Li, Peng, Maddali, Siddarth, Pateras, Anastasios, Calvo-Almazan, Irene, Hruszkewycz, Stephan O., Chamard, Virginie, Allain, Marc, and Cha, W. General approaches for shear-correcting coordinate transformations in Bragg coherent diffraction imaging. Part II. United States: N. p., 2020. Web. https://doi.org/10.1107/S1600576720001375.
Li, Peng, Maddali, Siddarth, Pateras, Anastasios, Calvo-Almazan, Irene, Hruszkewycz, Stephan O., Chamard, Virginie, Allain, Marc, & Cha, W. General approaches for shear-correcting coordinate transformations in Bragg coherent diffraction imaging. Part II. United States. https://doi.org/10.1107/S1600576720001375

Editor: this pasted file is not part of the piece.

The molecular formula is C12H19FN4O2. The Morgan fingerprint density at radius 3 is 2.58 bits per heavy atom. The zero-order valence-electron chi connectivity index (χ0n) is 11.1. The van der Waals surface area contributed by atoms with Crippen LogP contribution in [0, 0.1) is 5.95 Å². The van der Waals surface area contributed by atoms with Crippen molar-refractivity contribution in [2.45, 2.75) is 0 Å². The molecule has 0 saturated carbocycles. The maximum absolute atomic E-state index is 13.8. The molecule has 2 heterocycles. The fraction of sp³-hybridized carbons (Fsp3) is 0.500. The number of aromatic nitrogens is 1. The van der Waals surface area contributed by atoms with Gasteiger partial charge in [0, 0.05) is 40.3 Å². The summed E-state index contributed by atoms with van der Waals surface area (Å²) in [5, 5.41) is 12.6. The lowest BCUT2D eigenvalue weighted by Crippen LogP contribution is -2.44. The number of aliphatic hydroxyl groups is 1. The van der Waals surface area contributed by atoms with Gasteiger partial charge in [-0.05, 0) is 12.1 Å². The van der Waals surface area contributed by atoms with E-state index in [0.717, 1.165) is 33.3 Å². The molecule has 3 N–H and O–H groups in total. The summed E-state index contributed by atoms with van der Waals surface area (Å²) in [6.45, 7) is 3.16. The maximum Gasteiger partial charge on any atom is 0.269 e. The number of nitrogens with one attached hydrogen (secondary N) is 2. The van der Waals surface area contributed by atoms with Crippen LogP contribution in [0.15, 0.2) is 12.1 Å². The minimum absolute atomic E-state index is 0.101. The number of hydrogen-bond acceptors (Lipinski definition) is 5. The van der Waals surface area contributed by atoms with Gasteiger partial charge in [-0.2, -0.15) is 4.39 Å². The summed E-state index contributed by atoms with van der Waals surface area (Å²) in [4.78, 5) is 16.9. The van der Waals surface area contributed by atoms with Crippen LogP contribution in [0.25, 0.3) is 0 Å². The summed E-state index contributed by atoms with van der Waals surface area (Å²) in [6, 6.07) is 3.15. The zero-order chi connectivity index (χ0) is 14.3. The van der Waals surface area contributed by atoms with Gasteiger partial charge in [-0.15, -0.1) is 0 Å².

Li, Peng, Maddali, Siddarth, Pateras, Anastasios, Calvo-Almazan, Irene, Hruszkewycz, Stephan O., Chamard, Virginie, Allain, Marc, and Cha, W. Fri . "General approaches for shear-correcting coordinate transformations in Bragg coherent diffraction imaging. Part II". United States. https://doi.org/10.1107/S1600576720001375. https://www.osti.gov/servlets/purl/1630890.
@article{osti_1630890,
title = {General approaches for shear-correcting coordinate transformations in Bragg coherent diffraction imaging. Part II},
author = {Li, Peng and Maddali, Siddarth and Pateras, Anastasios and Calvo-Almazan, Irene and Hruszkewycz, Stephan O. and Chamard, Virginie and Allain, Marc and Cha, W.},